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The American Public Health Association is supporting the health of Black Americans — and working to boost COVID-19 vaccination rates — by hosting a new web series on its YouTube channel.
“Barbershop Medicine,” developed by YouTube Originals, follows two doctors as they talk about health, racial justice and the Black experience with community members and leaders. The series debuted on APHA’s YouTube channel, www.youtube.com/aphadc, in July.
“Barbershop Medicine” was created as part of YouTube’s Black Voices Fund, which is working to amplify Black perspectives. The series uses the barbershop setting to host frank conversations on health and social topics that are of importance to Black and brown communities.
“Barbershops and beauty salons have long played a central role in the Black community, where people can speak freely, learn and connect,” said APHA Executive Director Georges Benjamin, MD. “APHA is proud to host these conversations and share science-based information that can improve health and save lives.”
On July 27, series co-hosts Italo Brown, MD, MPH, an emergency medicine physician, and Cedric “Jamie” Rutland, MD, a pulmonary and critical care physician, launched “Barbershop Medicine” with a special discussion on COVID-19. The two spoke with Anthony Fauci, MD, director of the National Institute of Allergy and Infectious Diseases and chief medical advisor to the president, about vaccine hesitancy and myths.
“The one thing that we've learned — very, very clearly — is you counter misinformation and disinformation by continuing to provide the correct information,” Fauci said. “It's like, the best defense is a good offense.”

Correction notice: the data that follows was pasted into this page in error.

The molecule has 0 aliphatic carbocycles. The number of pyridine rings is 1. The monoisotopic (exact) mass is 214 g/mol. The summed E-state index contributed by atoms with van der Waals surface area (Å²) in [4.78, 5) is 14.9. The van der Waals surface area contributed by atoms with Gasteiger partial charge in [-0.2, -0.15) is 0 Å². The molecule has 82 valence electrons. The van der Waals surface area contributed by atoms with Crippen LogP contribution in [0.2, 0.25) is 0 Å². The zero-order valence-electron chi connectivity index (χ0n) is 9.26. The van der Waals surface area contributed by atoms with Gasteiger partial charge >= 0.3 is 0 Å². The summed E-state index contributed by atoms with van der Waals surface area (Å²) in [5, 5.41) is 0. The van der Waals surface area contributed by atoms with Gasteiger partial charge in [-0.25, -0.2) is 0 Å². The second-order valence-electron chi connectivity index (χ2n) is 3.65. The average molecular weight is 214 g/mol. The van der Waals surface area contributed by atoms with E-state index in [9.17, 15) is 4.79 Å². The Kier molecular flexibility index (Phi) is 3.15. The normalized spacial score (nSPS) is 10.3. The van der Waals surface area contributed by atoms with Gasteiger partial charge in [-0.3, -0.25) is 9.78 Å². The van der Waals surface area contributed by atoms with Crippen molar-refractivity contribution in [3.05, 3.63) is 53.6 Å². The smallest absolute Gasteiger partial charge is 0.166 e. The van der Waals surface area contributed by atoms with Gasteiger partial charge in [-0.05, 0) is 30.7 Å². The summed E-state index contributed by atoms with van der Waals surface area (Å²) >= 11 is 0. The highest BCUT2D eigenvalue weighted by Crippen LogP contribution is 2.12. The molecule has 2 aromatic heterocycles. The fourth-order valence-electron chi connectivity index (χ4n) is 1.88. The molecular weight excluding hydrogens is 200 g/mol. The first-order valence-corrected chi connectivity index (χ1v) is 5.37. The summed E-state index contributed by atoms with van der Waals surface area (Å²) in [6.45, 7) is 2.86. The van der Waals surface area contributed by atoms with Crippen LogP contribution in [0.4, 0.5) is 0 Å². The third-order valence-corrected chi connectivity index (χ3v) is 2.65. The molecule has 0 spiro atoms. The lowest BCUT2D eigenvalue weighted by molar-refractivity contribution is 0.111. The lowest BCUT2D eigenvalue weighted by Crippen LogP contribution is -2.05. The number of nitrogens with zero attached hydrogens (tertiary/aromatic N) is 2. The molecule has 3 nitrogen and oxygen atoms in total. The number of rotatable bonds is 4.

The first regular episode of “Barbershop Medicine” takes place in Los Angeles, with Brown and Rutland discussing COVID-19 with local residents and musician Masego, who lost his grandmother to the disease. The two doctors conversationally answer questions and address myths about the vaccine. The episode has already been viewed more than 246,000 times.
While 70% of adult Americans had received at least one dose of a COVID-19 vaccine as of early August, Black Americans have been less likely to be vaccinated against the disease, putting them at greater risk.
“Already knowing that there are health care disparities and equity problems — if we don't get the vaccination, it's actually going to widen that gap,” Rutland said in the episode. “Because if less Black people get the vaccination, that means more Black people are going to get sick.”
APHA’s partnership with YouTube is part of the Association’s work to share evidence-based information on COVID-19 and public health and dispel misinformation.
The American Public Health Association champions the health of all people and all communities. We are the only organization that combines a nearly 150-year perspective, a broad-based member community and the ability to influence federal policy to improve the public’s health. Learn more at www.apha.org.